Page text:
Correspondents, or quite possibly their editors, have a strange habit of ignoring interviewees’ most compelling comments and quoting the duller bits. So I was not totally surprised (and should probably be relieved) to see that my more robust descriptions of certain Hong Kong plutocrats did not make it into print in the Daily Telegraph piece on the waning prospects of the next tycoon generation. It is a family newspaper after all. (The author was on a Southern Tour that yielded an interesting article on the more substantial issue of the growing cost of Chinese jeans. The West wants a de-facto revalued Renminbi? Well, here it comes – enjoy those price rises.)
The twilight of the Big Lychee’s cartel-scions is a gradually breaking story. The Stanley Ho soap opera of squabbling half-siblings and wives is an extreme example of the difficulties of transition in family-owned companies. A few second-tier firms have bright and alert youngsters waiting in the wings, but ask businessmen which of the mega-tycoons’ offspring are as good as their dads ever were, and the answer will surely, after much brain-racking, be ‘none’.
Does anyone expect Li Ka-shing’s number-one son Victor, apparently unaware that it’s fate that has handed it all to him on a plate, to continue his father’s trajectory from plastic flowers to global asset-shifting? Younger brother Richard breaks up with a starlet who bore him three children out of wedlock. Henderson Land scion and singleton Peter Lee buys male designer triplets from a surrogate mother to ensure aging dad Lee Shau-kee’s grave gets swept for the rest of the century. Pansy and Daisy Ho… don’t even go there. These people have had abnormal upbringings that have shielded them from what most of us would call reality. There is a good reason why the word we use to mean overindulged – ‘spoilt’ – also means damaged and rendered useless. Family-owned companies have limited enough life-spans without being inherited by weirdoes.
At the same time, it is slowly dawning on the great Hong Kong public that the titans of industry they have grown up admiring for decades are not the city-building visionaries of legend. The billionaires might have had a hand in the booming glory days of the 1960s-80s, but they have long since gone from adding value and creating wealth to skimming it off the productive economy by cornering the domestic markets in essential goods and services. Most of the tycoons wouldn’t last five minutes overseas in capitalist economies where you have to compete. There is no Henry Ford, Bill Gates or Richard Branson among them; they make their fortunes by suffocating anyone in Hong Kong trying to become one.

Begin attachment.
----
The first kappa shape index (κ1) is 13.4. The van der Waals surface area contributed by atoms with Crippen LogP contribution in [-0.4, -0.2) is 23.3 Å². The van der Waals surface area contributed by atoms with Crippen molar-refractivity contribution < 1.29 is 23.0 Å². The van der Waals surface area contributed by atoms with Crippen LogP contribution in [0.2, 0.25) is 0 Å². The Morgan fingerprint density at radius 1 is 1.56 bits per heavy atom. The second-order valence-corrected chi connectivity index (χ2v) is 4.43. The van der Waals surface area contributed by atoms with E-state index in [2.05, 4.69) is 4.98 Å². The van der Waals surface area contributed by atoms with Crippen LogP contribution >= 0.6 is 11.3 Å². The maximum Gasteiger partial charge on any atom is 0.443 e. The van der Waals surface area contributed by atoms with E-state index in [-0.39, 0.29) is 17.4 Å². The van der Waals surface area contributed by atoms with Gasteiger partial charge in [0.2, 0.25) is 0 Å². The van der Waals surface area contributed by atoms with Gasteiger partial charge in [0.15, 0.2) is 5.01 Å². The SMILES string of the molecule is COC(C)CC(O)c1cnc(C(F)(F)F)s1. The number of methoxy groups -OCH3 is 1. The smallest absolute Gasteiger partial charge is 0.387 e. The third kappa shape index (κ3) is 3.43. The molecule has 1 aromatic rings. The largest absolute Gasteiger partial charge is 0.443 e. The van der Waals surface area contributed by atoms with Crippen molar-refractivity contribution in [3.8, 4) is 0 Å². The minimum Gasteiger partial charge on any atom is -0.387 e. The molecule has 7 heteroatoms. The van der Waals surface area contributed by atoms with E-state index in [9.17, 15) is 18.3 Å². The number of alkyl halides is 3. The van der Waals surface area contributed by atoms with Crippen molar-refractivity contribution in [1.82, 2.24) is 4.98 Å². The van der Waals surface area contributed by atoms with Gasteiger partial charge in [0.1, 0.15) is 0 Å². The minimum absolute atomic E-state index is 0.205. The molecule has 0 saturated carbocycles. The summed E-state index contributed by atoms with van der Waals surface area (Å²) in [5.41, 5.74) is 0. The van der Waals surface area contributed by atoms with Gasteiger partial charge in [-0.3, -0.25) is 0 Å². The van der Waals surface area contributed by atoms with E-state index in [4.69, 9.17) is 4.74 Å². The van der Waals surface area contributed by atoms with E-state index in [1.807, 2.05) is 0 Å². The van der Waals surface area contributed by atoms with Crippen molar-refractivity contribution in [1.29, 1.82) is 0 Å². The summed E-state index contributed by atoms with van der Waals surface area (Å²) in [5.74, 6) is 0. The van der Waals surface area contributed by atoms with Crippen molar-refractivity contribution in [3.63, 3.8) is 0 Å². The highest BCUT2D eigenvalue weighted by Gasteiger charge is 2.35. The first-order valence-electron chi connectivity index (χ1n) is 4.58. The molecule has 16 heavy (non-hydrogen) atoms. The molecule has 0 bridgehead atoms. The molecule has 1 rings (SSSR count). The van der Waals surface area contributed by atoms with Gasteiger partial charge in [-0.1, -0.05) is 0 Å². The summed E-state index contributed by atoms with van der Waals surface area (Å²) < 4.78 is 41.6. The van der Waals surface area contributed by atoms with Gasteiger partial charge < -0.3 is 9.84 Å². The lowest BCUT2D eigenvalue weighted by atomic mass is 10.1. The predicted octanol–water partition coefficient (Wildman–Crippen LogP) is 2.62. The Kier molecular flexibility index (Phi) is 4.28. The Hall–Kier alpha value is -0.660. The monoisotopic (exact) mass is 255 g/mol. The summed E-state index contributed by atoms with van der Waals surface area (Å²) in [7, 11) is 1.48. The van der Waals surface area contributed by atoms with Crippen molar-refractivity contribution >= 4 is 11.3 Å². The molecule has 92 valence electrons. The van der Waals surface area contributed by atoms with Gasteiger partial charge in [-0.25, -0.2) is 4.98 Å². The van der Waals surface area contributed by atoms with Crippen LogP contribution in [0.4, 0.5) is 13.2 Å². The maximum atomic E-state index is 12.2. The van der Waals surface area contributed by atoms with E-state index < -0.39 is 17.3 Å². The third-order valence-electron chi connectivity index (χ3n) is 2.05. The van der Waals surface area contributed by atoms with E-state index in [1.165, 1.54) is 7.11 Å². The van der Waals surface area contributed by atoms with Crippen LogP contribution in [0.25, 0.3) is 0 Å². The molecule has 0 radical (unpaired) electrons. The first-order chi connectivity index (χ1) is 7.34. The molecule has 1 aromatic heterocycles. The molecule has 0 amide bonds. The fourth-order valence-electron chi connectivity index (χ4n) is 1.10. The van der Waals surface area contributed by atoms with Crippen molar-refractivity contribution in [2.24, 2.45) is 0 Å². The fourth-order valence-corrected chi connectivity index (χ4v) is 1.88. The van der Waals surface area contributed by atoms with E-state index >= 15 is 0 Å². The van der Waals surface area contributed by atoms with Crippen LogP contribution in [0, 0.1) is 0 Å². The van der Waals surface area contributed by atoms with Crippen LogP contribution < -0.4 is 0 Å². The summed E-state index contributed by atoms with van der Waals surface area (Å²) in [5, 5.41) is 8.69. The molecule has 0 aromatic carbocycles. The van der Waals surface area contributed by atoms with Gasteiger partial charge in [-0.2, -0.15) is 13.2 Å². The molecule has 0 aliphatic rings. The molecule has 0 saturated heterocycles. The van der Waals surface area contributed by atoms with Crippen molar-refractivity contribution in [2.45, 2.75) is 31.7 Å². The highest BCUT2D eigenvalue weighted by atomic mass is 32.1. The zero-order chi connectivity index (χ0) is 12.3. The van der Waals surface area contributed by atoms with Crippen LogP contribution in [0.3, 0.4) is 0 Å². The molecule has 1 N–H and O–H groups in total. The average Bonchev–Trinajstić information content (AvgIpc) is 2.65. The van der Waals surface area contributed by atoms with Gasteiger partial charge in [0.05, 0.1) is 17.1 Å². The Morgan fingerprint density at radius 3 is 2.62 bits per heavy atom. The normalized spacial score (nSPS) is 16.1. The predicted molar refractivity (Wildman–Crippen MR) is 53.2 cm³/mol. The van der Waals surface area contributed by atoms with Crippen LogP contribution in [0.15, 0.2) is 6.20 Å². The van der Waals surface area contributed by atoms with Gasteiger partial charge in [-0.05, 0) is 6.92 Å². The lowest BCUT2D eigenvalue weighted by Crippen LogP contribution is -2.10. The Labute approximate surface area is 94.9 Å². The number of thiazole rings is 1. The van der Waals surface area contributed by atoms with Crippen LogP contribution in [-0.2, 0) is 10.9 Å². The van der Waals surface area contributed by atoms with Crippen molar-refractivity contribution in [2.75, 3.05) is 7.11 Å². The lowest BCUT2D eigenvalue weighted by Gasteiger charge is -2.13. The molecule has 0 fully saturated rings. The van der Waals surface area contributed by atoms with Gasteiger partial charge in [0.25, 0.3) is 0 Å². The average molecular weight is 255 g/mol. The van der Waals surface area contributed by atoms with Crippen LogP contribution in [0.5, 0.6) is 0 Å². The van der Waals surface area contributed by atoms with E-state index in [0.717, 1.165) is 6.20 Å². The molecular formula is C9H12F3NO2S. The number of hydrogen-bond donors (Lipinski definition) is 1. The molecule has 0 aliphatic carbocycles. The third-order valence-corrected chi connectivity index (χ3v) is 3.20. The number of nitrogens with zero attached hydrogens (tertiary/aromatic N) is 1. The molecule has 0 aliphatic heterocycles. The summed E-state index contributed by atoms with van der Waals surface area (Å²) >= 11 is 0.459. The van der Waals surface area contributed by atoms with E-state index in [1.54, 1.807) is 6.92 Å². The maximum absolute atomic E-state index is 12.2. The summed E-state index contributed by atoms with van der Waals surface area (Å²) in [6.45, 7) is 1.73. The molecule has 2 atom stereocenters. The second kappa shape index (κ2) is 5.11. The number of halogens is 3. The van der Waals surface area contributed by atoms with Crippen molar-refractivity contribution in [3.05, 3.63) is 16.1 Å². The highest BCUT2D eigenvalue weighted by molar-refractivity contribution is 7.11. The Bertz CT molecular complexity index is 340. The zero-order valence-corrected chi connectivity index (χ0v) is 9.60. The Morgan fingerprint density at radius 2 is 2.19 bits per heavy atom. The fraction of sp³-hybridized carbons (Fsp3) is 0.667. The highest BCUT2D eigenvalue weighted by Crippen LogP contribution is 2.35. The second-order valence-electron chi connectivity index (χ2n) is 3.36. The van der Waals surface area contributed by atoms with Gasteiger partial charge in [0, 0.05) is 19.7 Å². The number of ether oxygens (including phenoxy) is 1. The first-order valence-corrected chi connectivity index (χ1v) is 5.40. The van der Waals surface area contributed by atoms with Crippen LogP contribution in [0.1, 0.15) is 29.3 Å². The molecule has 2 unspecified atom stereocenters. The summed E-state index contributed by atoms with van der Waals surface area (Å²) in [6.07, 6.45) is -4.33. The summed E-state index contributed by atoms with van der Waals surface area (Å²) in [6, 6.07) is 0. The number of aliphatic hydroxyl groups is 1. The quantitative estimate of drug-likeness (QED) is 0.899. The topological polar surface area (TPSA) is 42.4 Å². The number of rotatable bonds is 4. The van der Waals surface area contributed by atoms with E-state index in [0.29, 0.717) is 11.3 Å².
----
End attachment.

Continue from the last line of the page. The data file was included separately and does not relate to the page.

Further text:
Last year’s property developers’ excesses, with fake floor numbers, fake prices, fake show flats and fake supply shortages as part of high-pressure midnight sales tactics, tipped a balance. Alice Poon’s Land and the Ruling Class in Hong Kong, after gathering dust for years, finally got its audience. People are recognizing that the cartels are, even more than the civil service or public housing tenants, entitlement-dependent weights on our shoulders. I have personally heard one (non-property) businessman interested in policy wonder whether the government should nationalize the (tycoon-owned) bus companies to help relieve the growing wealth gap. This is not a great time for the arrogant and semi-talented to be stepping into daddy’s shoes.
Can the government, faced with a community running out of patience, continue to deliver the privileges and immunities that the cartels rely on? This is why the ‘Twilight of the scions’ story is going to be important. The cozy relationship and overlap between the local political and business ‘elites’ can only be ultimately authorized by Beijing.
The story from here on will give us an idea about how the Communist Party intends to keep itself in power. Will it rest on the support of the broader, especially middle-class, community? Or will China be turned into a 1950s, Latin American-style corporatist economy of state-linked firms, crony capitalists and princelings? The launch of Mainland-backed young tycoons’ clubs like the Y Elites Group and the Centum Charitas charitable foundation, dedicated to national unity and social harmony, suggests that Beijing feels a need to cultivate the scions. There’s a lot riding on whether Hong Kong will put up with getting ripped off by rich brats in the years ahead.